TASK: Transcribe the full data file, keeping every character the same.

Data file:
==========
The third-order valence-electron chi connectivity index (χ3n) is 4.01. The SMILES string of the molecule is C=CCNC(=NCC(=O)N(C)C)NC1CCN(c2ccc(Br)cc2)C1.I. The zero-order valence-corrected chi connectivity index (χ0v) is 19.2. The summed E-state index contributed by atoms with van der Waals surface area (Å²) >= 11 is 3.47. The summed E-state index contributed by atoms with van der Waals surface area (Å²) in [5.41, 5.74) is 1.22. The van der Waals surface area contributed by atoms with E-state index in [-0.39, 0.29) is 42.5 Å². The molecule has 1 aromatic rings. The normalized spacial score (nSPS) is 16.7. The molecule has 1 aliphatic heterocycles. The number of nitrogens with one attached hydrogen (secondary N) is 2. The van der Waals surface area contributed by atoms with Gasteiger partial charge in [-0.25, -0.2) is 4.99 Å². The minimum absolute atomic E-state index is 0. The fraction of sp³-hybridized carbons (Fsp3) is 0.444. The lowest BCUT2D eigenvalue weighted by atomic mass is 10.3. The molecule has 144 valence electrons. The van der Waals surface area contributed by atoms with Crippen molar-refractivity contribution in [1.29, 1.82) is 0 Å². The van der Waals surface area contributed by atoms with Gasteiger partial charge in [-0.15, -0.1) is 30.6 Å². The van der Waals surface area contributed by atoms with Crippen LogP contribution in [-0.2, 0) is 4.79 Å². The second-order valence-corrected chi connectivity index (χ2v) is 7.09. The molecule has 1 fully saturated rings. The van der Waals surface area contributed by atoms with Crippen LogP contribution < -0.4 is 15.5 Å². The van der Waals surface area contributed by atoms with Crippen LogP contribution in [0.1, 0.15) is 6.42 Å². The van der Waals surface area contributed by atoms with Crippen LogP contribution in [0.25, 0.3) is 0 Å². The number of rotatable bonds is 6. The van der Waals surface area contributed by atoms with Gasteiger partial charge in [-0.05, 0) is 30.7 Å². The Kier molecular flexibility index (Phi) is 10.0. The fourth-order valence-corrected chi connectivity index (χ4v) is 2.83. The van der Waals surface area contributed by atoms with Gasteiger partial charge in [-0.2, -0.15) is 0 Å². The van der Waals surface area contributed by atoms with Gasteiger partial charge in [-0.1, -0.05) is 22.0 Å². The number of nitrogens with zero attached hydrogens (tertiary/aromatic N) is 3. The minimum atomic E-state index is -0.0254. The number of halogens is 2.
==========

The third-order valence-electron chi connectivity index (χ3n) is 4.01. The SMILES string of the molecule is C=CCNC(=NCC(=O)N(C)C)NC1CCN(c2ccc(Br)cc2)C1.I. The zero-order valence-corrected chi connectivity index (χ0v) is 19.2. The summed E-state index contributed by atoms with van der Waals surface area (Å²) >= 11 is 3.47. The summed E-state index contributed by atoms with van der Waals surface area (Å²) in [5.41, 5.74) is 1.22. The van der Waals surface area contributed by atoms with E-state index in [-0.39, 0.29) is 42.5 Å². The molecule has 1 aromatic rings. The normalized spacial score (nSPS) is 16.7. The molecule has 1 aliphatic heterocycles. The number of nitrogens with one attached hydrogen (secondary N) is 2. The van der Waals surface area contributed by atoms with Gasteiger partial charge in [-0.25, -0.2) is 4.99 Å². The minimum absolute atomic E-state index is 0. The fraction of sp³-hybridized carbons (Fsp3) is 0.444. The lowest BCUT2D eigenvalue weighted by atomic mass is 10.3. The molecule has 144 valence electrons. The van der Waals surface area contributed by atoms with Crippen molar-refractivity contribution in [1.29, 1.82) is 0 Å². The van der Waals surface area contributed by atoms with Gasteiger partial charge in [-0.15, -0.1) is 30.6 Å². The van der Waals surface area contributed by atoms with Crippen LogP contribution in [-0.2, 0) is 4.79 Å². The second-order valence-corrected chi connectivity index (χ2v) is 7.09. The molecule has 1 fully saturated rings. The van der Waals surface area contributed by atoms with Crippen LogP contribution < -0.4 is 15.5 Å². The van der Waals surface area contributed by atoms with Crippen LogP contribution in [0.1, 0.15) is 6.42 Å². The van der Waals surface area contributed by atoms with Crippen LogP contribution in [0.25, 0.3) is 0 Å². The number of rotatable bonds is 6. The van der Waals surface area contributed by atoms with Gasteiger partial charge in [-0.05, 0) is 30.7 Å². The Kier molecular flexibility index (Phi) is 10.0. The fourth-order valence-corrected chi connectivity index (χ4v) is 2.83. The van der Waals surface area contributed by atoms with Gasteiger partial charge in [-0.2, -0.15) is 0 Å². The van der Waals surface area contributed by atoms with Gasteiger partial charge in [-0.1, -0.05) is 22.0 Å². The number of nitrogens with zero attached hydrogens (tertiary/aromatic N) is 3. The minimum atomic E-state index is -0.0254. The number of halogens is 2.